Thursday, January 11, 2018

What can our ROSA community do for you?

I belong to a lot of author groups on Facebook (probably way more than is healthy!). Some are super helpful, some degenerate into places where authors just advertise their books to other authors, and some are echo chambers. We strive at ROSA to keep our Facebook group in the first category - a place where we can share publishing news, articles on publishing, and writing advice - and occasionally our members post about their successes so we can all share the joy.

You might think my biggest fear is that the group gets hijacked by authors who pop in to post adverts then disappear again, but actually my biggest fear is that the group becomes an echo chamber.
What do I mean by that?

Echo chambers are places where eveyone agrees with everyone else. Where everyone pats each other on the back and says "congratulations - because you did it OUR way."

From the very beginning, when we founded ROSA, we wanted it to be a place where all writers feel welcome. Irrespective of whether you choose to submit to traditional publishers or whether you want to self-publish, irrespective of whether you're a complete newbie or a multi-published author, you're welcome in ROSA. But I am actually going to add one condition to membership (there had to be a catch, right?)

In order to be a member of the ROSA community, you need to be open to learning and to constructive, calm debate. ROSA isn't just about tolerating those whose paths are different from our own, it is about constantly striving to improve our writing and to up our game.

Even our most established writers tell me that they give back to this community because through giving back they learn. As I've discovered through working as a writing coach, mentors learn as much as those they mentor. No matter where we're at in our journeys, we are open to learning.

This is why it horrifies me to discover just how many writers out there have no interest in learning. They just want to be told how talented, how clever and how right they are. They don't want constructive feedback, they want a pat on the back.

Example: recently, in one of those many Facebook groups I belong to, someone posted that they really struggle with writing synopses, so do they really have to do them? The answers flooded in: "No, of course you don't", and "don't do anything you're not comfortable with", and "how can you possibly sum up your novel in one page?", and "don't query - just self-publish."
The original poster them commented saying: "Thank you all. The last group I was in, they told me if I wanted to get my book published I really needed to write a synopsis, so I left that group."
Um, no.

That seems to be the number one answer in many of these groups: if you don't want to do things the established way, then self publish. And if they tell you something you don't want to hear, leave the group.

An editor asked you to revise your baby? "They just don't understand you. Self pubish!"
A critique group said your female characters are too hard and unlovable (a criticism I often get!), then "who needs that kind of negativity? Leave that group!"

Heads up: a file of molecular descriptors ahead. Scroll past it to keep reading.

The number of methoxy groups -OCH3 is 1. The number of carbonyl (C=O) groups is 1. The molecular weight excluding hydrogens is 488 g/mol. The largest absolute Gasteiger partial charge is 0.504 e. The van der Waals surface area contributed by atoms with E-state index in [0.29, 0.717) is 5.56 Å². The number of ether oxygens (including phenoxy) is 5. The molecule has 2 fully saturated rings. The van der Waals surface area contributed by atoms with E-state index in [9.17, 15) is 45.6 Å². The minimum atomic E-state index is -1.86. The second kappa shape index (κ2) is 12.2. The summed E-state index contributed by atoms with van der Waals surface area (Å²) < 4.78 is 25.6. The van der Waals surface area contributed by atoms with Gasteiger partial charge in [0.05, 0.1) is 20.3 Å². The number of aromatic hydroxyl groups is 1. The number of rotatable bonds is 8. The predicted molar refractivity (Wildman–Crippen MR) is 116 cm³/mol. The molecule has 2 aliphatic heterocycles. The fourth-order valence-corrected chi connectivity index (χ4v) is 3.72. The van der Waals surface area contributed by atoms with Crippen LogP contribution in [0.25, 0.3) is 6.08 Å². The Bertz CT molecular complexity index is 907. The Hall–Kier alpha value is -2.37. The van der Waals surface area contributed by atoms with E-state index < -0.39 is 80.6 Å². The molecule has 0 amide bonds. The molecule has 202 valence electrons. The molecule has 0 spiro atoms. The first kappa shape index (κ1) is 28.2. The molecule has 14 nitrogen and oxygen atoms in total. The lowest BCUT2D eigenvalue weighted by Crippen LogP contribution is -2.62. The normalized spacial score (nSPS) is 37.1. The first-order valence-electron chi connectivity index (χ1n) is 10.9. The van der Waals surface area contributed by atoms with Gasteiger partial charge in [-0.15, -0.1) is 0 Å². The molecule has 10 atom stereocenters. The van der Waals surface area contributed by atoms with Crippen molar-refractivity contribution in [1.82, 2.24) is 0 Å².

An agent didn't love your book? "What do they know anyway? Self publish!"

I have self-published. I love being a self-published author. I love the amount of decision making control it gives me over my own career, but it is not the answer to all problems. The books I self publish are the equal of the books I've had published by HarperCollins. The only difference is that I chose to self publish them. They still follow all the rules of good writing that I learned over many years of working with editors at traditional publishing houses.

If the quality of your writing is not yet equal to that of your favourite authors, then self-publishing will not save you. It will crucify you. Readers don't care if this is your first book or your 90th (unless they're your friends and family, but are they the only audience you want to reach?)

The readers leaving reviews on your books probably also read Tessa Dare, Alisha Rai and Debbie Macomber, and if your books don't match up to their level of quality, the readers will point it out to you in ways that will make you want to curl up in a little ball and cry.

I promise you, it is way, way better to receive advice and criticism from a small and supportive group of authors who want to see you grow and succeed, than to receive that feedback from the feral reviewers on Goodreads.

So the advice I'd like you all to take forward into this new year is this: stay open to advice. Even if you disagree with that advice, or decide not to take it, at least listen and give it some thought without bashing the person giving it.

If a more experienced writer tells you "you need to learn to write a synopsis", or "romances need happy endings", or "books should have a beginning, middle and end", or if an editor says "you need to make your heroine softer and less aggressive" or "your characters need to be more pro-active; things shouldn't just happen to them," they are not telling you this to be negative. They are not trying to box in your creativity with rules or make your writing formulaic. There might just be a reason they are giving you this advice. If you're not sure what that reason is, ask!

If you are at the beginning of your writing journey and open to learning, and if you are looking for a safe space in which to discuss writing and publishing, please consider joining ROSA. We have a lot of established writers who are willing and eager to pass on what they know - because they're looking to learn from you too!

In our next post, we'll be sharng tips on how to write an effective synopsis, so watch this space!

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